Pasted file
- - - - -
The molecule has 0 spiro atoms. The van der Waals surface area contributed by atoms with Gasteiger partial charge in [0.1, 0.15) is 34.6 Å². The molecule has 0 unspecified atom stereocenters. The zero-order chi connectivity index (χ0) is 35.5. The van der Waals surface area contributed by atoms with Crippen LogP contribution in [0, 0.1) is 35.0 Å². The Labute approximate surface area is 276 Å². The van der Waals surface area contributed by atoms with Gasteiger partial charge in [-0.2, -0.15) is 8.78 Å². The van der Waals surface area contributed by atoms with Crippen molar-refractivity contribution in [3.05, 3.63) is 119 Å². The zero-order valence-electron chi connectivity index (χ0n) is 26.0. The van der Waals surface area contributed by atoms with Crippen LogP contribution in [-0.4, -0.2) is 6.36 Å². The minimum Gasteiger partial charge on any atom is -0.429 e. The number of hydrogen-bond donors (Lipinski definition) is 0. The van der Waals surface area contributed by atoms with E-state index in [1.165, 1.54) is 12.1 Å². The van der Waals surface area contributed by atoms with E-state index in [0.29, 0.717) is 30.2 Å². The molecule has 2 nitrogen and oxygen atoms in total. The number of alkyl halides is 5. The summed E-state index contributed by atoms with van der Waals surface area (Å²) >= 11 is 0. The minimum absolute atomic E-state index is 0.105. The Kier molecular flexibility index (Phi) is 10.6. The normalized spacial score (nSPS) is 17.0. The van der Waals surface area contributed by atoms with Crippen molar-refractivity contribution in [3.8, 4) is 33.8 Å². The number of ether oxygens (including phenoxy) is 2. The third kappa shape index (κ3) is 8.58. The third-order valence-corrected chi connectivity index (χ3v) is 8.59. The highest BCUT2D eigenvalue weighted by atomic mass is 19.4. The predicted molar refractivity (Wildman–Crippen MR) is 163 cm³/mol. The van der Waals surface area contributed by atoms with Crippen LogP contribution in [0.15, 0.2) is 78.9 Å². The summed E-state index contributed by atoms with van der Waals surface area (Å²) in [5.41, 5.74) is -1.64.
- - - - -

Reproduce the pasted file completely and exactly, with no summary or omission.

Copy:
The molecule has 0 spiro atoms. The van der Waals surface area contributed by atoms with Gasteiger partial charge in [0.1, 0.15) is 34.6 Å². The molecule has 0 unspecified atom stereocenters. The zero-order chi connectivity index (χ0) is 35.5. The van der Waals surface area contributed by atoms with Crippen LogP contribution in [0, 0.1) is 35.0 Å². The Labute approximate surface area is 276 Å². The van der Waals surface area contributed by atoms with Gasteiger partial charge in [-0.2, -0.15) is 8.78 Å². The van der Waals surface area contributed by atoms with Crippen molar-refractivity contribution in [3.05, 3.63) is 119 Å². The zero-order valence-electron chi connectivity index (χ0n) is 26.0. The van der Waals surface area contributed by atoms with Crippen LogP contribution in [-0.4, -0.2) is 6.36 Å². The minimum Gasteiger partial charge on any atom is -0.429 e. The number of hydrogen-bond donors (Lipinski definition) is 0. The van der Waals surface area contributed by atoms with E-state index in [1.165, 1.54) is 12.1 Å². The van der Waals surface area contributed by atoms with E-state index in [0.29, 0.717) is 30.2 Å². The molecule has 2 nitrogen and oxygen atoms in total. The number of alkyl halides is 5. The summed E-state index contributed by atoms with van der Waals surface area (Å²) >= 11 is 0. The minimum absolute atomic E-state index is 0.105. The Kier molecular flexibility index (Phi) is 10.6. The normalized spacial score (nSPS) is 17.0. The van der Waals surface area contributed by atoms with Crippen molar-refractivity contribution in [3.8, 4) is 33.8 Å². The number of ether oxygens (including phenoxy) is 2. The third kappa shape index (κ3) is 8.58. The third-order valence-corrected chi connectivity index (χ3v) is 8.59. The highest BCUT2D eigenvalue weighted by atomic mass is 19.4. The predicted molar refractivity (Wildman–Crippen MR) is 163 cm³/mol. The van der Waals surface area contributed by atoms with Crippen LogP contribution in [0.15, 0.2) is 78.9 Å². The summed E-state index contributed by atoms with van der Waals surface area (Å²) in [5.41, 5.74) is -1.64.